For each of the questions that are asked, DVA 124 may also require that the answers be provided within a predetermined time frame of the current time. Thus, for each question there is an associated time frame that is monitored by biometric analyzer 128 which monitors the speed of the answer whether it is typed or verbally responded to. The associated time input value may be preset for all answers or may be a predetermined time frame from the current time frame that may be automatically increased responsive to the number of transactions within the predetermined time frame falling below a required transaction threshold. That is, if the set of transactions identified within a predetermined time frame of the current time is less than a predetermined number, i.e. there has only been three transactions over the last five days, and the verification mechanism requires a minimum often transactions, then the other five identified transactions that are identified will be older than five days. Thus, DVA 124 may increase the time required for the user to answer questions pertaining to the transactions that are older than five days because the information may not be as fresh in the user's mind.

Sill further, if the questions are being answered verbally rather than being entered into a computing device, DVA 124 may also employ voice analysis engine 130 to identify a geographic identity, gender identity, hesitation level, or the like associated with the caller. That is, if the user has a recorded voice sample, voice analysis engine 130 may compare the user's voice to the voice sample in order to identify the user. However, if there is no voice sample and voice analysis engine 130 determines that the user is from the northeastern United States, voice analysis engine 130 may determine whether the accent of the user matches accents from that northeastern region of the United States. Still further, voice analysis engine 130 may look for hesitation fillers in the responses from the user, i.e. “um,” “er,” “ah,” or the like, and/or pause length.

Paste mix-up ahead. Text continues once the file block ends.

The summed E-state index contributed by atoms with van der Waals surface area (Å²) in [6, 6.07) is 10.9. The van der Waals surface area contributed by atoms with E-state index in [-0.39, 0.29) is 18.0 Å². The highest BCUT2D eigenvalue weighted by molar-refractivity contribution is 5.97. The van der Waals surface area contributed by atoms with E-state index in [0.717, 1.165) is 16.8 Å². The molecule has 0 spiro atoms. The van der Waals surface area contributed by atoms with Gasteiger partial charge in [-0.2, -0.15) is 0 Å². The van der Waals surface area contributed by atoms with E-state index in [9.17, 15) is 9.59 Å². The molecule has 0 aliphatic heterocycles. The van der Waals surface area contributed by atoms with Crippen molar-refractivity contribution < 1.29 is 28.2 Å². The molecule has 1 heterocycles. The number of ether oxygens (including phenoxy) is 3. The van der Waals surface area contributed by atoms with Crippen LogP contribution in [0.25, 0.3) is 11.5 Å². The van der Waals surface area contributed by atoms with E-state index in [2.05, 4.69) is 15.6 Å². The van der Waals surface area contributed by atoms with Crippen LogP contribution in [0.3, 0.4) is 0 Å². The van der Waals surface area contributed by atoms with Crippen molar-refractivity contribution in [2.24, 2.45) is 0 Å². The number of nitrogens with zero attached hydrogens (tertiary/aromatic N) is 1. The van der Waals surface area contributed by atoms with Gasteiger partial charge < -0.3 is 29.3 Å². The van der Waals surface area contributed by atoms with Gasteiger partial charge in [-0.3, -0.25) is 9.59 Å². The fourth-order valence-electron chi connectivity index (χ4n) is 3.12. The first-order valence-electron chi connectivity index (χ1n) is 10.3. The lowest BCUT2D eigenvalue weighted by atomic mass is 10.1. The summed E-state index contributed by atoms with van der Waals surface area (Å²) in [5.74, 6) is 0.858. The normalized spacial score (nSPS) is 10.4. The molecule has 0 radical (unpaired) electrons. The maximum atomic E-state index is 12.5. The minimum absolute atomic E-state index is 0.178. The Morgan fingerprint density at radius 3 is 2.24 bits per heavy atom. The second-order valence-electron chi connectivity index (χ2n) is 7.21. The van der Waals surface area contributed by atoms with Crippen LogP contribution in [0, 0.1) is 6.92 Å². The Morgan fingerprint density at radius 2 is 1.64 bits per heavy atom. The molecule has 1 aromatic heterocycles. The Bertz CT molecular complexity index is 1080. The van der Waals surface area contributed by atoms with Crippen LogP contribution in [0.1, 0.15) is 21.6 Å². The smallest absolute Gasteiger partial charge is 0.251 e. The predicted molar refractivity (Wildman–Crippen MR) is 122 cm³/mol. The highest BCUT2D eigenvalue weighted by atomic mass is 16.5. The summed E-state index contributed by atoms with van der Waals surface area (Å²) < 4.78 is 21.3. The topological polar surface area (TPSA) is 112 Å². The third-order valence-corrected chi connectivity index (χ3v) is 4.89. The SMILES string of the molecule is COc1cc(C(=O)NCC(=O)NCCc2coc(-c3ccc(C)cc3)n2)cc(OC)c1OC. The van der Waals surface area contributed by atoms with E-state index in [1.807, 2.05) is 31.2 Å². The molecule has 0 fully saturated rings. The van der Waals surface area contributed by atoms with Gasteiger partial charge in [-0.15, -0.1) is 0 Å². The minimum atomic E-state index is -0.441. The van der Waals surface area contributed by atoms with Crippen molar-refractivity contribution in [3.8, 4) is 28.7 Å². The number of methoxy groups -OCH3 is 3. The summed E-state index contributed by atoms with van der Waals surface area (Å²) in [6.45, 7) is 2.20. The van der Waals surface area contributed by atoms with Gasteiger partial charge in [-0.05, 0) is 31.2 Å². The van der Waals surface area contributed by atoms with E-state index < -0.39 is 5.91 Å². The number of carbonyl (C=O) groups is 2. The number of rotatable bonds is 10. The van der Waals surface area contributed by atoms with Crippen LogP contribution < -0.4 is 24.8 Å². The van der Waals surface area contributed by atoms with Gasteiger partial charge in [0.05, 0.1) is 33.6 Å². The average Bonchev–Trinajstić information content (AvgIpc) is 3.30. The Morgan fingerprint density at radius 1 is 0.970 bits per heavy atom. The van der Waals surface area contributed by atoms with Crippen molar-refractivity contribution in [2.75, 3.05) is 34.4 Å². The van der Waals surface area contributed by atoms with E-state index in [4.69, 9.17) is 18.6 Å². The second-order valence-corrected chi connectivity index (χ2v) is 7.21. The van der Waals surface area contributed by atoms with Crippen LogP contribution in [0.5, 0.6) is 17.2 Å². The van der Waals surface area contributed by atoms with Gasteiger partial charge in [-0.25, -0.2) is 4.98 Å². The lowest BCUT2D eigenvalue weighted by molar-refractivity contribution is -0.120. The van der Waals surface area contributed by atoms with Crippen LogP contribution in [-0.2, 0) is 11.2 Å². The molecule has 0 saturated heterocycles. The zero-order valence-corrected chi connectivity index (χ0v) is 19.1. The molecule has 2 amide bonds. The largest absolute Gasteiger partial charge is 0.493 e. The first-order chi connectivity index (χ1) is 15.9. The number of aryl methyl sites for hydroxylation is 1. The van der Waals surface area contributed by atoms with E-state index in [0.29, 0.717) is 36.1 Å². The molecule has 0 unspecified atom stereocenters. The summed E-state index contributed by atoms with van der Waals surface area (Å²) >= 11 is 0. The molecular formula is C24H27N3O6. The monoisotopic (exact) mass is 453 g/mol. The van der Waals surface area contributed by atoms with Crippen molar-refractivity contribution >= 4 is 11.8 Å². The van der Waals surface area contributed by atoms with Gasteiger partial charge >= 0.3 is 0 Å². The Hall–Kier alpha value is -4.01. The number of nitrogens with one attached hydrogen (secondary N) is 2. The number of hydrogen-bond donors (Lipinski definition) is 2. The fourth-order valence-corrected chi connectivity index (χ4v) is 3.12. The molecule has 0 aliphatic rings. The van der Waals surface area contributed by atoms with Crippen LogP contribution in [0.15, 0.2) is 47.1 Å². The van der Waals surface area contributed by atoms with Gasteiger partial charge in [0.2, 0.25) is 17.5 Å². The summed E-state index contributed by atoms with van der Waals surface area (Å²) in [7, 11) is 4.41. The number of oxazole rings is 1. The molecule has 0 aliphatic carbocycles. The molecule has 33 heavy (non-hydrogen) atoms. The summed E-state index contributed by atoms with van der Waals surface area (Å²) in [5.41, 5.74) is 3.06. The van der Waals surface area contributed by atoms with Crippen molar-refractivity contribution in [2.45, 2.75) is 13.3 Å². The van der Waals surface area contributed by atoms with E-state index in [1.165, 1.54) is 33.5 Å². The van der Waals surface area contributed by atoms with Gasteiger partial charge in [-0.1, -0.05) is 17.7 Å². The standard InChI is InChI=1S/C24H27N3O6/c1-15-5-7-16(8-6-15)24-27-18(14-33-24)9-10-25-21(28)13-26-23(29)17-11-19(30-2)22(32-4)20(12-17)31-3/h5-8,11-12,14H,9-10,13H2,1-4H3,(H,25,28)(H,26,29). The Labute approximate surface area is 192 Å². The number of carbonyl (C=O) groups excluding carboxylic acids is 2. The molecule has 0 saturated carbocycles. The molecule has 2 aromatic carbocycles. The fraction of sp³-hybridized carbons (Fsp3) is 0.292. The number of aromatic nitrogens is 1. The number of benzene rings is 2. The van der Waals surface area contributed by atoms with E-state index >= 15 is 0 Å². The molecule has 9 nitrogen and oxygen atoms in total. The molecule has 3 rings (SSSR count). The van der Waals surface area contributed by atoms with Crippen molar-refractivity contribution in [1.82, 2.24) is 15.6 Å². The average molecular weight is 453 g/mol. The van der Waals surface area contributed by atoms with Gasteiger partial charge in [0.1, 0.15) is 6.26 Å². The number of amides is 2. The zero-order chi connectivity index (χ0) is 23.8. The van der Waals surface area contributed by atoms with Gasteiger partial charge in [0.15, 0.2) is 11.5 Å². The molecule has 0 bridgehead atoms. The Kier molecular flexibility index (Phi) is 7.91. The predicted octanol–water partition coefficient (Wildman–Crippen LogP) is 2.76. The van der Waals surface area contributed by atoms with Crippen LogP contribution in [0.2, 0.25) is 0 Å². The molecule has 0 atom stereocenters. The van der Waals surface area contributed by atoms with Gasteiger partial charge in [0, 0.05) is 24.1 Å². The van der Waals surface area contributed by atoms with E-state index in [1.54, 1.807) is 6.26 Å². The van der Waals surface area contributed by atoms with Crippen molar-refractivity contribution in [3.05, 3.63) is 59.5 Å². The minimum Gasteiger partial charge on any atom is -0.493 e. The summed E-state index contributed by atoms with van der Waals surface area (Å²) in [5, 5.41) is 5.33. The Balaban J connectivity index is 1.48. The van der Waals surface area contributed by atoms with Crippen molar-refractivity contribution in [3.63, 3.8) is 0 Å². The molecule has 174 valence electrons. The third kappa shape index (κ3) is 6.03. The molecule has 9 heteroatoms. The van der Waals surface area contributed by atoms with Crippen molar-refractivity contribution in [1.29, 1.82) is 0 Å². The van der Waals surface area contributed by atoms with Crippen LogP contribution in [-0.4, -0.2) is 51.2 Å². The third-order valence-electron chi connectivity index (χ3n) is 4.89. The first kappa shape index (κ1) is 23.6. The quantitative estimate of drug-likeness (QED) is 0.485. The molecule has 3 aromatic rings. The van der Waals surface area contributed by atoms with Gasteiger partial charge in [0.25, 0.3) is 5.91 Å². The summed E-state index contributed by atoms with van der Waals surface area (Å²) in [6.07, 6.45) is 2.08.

Thus, based on the user's answers to the set of questions generated from the subset of transactions as well as the analysis of the answers, DVA 124 may either authenticate the user and allow access or deny access to the user. DVA 124 may have different levels with regard to authenticating the user, for example, requiring that all of the set of questions are required to be answered before a determination as to whether the user is authentic or, if the set of questions is ten and the user has correctly answered the first eight, then the user may be authenticated before the user answers all ten questions.

Thus, the illustrative embodiments provide an intelligent cognitive system that verifies a user's identity by generating questions based on changing information sources. In the illustrative embodiments, the intelligent cognitive system randomly generates the verification questions based on question strategy (i.e. a game-theory model) and risk level by applying game theory to randomize not only the verification questions based on data source, question sequences, or the like, but also the scoring approach of the answers to the verification questions based on how well the answer has to match, use of biometrics, voice analysis, or the like. Therefore, the intelligent cognitive system provides for a determination as to “who” is being questioned, extracting verification question information both from public and private sources, generating phrasing for the verification questions, and determining an answer match to each verification question within a predetermined threshold.